History of St John's Bellerby

The Church of St. John the Evangelist was consecrated on 24th March, 1874.

It is thought that this is the third building on this site.  The previous ones, the first of which was built pre 1801 was described as ‘nothing short of an out  office’.  In 1801 the building was improved but was smaller than the present one, being a long monotonous building without windows on either  the Northern side or western gable end.

A small belfry could  have distinguished it from a schoolhouse ’which had not much light to boast of inside’                  

Mr. J. Jones of Leyburn was the architect and builder of the present church.  This with the chancel, sanctuary, vestry, small bell turret, and porch, was much more spacious than its predecessor.  The windows are of cathedral glass with coloured margins,  The east window of stained glass depicting the birth, death and resurrection, is in memory of Mr. J.H. Osborne, and the west window in memory of Francis Walker.  He, you will notice, has a brass tablet on the south wall, placed there by parishioners in gratitude for his generous gifts to the community.  The pews and furniture are of pitch pine and the octagonal font of carved freestone is from the Halfpenny House quarry.

Bellerby, first documented in the Domes-day book (1086), was originally in the parish of Spennithorne.  It is recorded that the parishioners of Bellerby and Skeltoncote, in 1474, sent a petition to the Pope in Rome, urging him to sponsor the use of a chapel in Bellerby for Mass and the appointment by the Rector of Spenni-thorne of a priest to serve the Chapel, which had a dwelling place in Bellerby for him to live in. They complained that they were far from the parish church and the river called Abildebeck ’is so much swollen in winter that the said inhabitants, who number more than a hundred, are often prevented from receiving the Communion from the Rector, and from going to the said church to hear divine offices, wherefore, in times past divers persons have died without receiving Confession and the Eucharist, and without receiving other sacraments and the like, and worse is feared in the future.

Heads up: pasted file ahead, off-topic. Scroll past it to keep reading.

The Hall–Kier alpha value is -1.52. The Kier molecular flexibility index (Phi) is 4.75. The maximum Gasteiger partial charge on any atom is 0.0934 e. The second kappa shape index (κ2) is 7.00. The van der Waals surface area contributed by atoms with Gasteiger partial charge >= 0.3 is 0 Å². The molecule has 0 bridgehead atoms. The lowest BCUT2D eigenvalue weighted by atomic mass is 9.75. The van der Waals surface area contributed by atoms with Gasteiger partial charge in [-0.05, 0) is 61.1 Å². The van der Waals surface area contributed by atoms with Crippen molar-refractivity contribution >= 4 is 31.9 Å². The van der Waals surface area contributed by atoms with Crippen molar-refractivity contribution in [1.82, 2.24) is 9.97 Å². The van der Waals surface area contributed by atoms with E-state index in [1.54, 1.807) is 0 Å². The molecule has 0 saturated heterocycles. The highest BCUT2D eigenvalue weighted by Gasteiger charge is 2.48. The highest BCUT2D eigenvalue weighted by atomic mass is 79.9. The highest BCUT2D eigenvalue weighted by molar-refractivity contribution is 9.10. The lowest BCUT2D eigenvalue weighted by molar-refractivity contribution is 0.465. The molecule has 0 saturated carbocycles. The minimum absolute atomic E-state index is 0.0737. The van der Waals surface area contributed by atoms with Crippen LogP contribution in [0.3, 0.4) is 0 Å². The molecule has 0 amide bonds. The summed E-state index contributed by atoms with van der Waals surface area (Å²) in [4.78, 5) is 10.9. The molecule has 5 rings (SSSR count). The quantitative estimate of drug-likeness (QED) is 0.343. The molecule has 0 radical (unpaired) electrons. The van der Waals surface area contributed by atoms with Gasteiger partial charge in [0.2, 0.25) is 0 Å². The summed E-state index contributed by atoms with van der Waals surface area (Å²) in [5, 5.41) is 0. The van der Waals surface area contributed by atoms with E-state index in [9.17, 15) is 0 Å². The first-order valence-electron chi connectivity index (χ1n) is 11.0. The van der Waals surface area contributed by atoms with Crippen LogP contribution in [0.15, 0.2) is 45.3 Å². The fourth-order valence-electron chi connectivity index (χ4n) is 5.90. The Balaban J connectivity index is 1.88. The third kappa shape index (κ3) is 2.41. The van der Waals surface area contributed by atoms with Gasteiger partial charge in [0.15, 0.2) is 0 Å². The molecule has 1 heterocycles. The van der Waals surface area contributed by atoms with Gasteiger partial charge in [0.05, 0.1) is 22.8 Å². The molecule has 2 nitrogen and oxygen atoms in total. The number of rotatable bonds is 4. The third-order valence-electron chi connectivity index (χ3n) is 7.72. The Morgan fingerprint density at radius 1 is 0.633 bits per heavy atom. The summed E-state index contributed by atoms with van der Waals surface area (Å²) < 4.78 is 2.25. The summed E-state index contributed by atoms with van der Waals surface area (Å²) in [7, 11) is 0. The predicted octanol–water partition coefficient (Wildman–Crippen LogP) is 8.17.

There is mention of a St. Catherine’s Chapel at the foot of Richmond Hill.  It is thought that this may have been the original chapel of ease.

In 1847 Bellerby Church was licensed for baptisms, marriages, burials and the registers were started then.  Prior to that date all these sacraments were performed at Spennithorne. 

 St. John’s lies at the centre of the Bellerby community and is much loved and looked after in every possible way.

 The parish is now held in plurality with Leyburn and served by a vicar based there.

 

 During 2005, after much fund raising in the parish, the church was re-roofed and decorated inside. In January 2006 a carpet was fitted throughout.

To find the Church, click on Map

 

 

 

 


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